(Vetch) n. [Also fitch; OE. ficche, feche, for veche, OF. veche, vecce, vesche, vesce, F. vesce, fr. L. vicia.] (Bot.) Any leguminous plant of the genus Vicia, some species of which are valuable for fodder. The common species is V. sativa.

The name is also applied to many other leguminous plants of different genera; as the chichling vetch, of the genus Lathyrus; the horse vetch, of the genus Hippocrepis; the kidney vetch (Anthyllis vulneraria); the milk vetch, of the genus Astragalus; the licorice vetch, or wild licorice (Abrus precatorius).

(Vetch"ling) n. [Vetch + - ling.] (Bot.) Any small leguminous plant of the genus Lathyrus, especially L. Nissolia.

(Vetch"y) a.

1. Consisting of vetches or of pea straw. "A vetchy bed." Spenser.

2. Abounding with vetches.

(Vet"er*an) a. [L. veteranus, from vetus, veteris, old; akin to Gr. year, Skr. vatsara. See Wether.] Long exercised in anything, especially in military life and the duties of a soldier; long practiced or experienced; as, a veteran officer or soldier; veteran skill.

The insinuating eloquence and delicate flattery of veteran diplomatists and courtiers.

(Vet"er*an) n. [L. veteranus (sc. miles): cf. F. vétéran.] One who has been long exercised in any service or art, particularly in war; one who has had.

Ensigns that pierced the foe's remotest lines,
The hardy veteran with tears resigns.

In the United States, during the civil war, soldiers who had served through one term of enlistment and had reënlisted were specifically designated veterans.

(Vet"er*an*ize) v. i. To reënlist for service as a soldier. [U. S.] Gen. W. T. Sherman.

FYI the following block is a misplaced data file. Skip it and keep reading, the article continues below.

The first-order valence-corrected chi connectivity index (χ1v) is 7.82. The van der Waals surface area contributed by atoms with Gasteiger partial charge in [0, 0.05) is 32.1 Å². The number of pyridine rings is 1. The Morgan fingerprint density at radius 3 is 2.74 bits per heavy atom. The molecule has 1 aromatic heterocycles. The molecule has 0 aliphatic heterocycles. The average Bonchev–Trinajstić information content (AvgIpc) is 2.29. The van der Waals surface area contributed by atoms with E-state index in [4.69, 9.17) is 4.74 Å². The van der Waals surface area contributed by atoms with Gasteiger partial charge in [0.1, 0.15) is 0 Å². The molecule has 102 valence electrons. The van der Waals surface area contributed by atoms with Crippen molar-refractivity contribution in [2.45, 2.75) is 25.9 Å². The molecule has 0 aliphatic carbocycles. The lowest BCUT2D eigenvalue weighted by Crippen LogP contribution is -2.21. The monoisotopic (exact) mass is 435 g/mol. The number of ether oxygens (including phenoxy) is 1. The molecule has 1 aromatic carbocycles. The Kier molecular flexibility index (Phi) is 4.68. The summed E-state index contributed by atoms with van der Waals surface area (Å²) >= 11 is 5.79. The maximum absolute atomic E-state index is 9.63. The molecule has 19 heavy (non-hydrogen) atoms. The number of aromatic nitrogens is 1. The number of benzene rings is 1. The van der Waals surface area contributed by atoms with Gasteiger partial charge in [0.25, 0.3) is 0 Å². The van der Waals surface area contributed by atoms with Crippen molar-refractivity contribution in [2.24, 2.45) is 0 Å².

(Vet`er*i*na"ri*an) n. [L. veterinarius. See Veterinary.] One skilled in the diseases of cattle or domestic animals; a veterinary surgeon.

(Vet"er*i*na*ry) a. [L. veterinarius of or belonging to beasts of burden an draught, fr. veterinus, probably originally, of or pertaining to yearlings: cf. F. vétérinaire. See Veteran, Wether.] Of or pertaining to the art of healing or treating the diseases of domestic animals, as oxen, horses, sheep, etc.; as, a veterinary writer or school.

(Vet"i*ver) n. (Bot.) An East Indian grass (Andropogon muricatus); also, its fragrant roots which are much used for making mats and screens. Also called kuskus, and khuskhus. [Sometimes written vetivert, and vitivert.]

(Ve"to) n.; pl. Vetoes [L. veto I forbid.]

1. An authoritative prohibition or negative; a forbidding; an interdiction.

This contemptuous veto of her husband's on any intimacy with her family.
G. Eliot.

2. Specifically: —

(a) A power or right possessed by one department of government to forbid or prohibit the carrying out of projects attempted by another department; especially, in a constitutional government, a power vested in the chief executive to prevent the enactment of measures passed by the legislature. Such a power may

  By PanEris using Melati.

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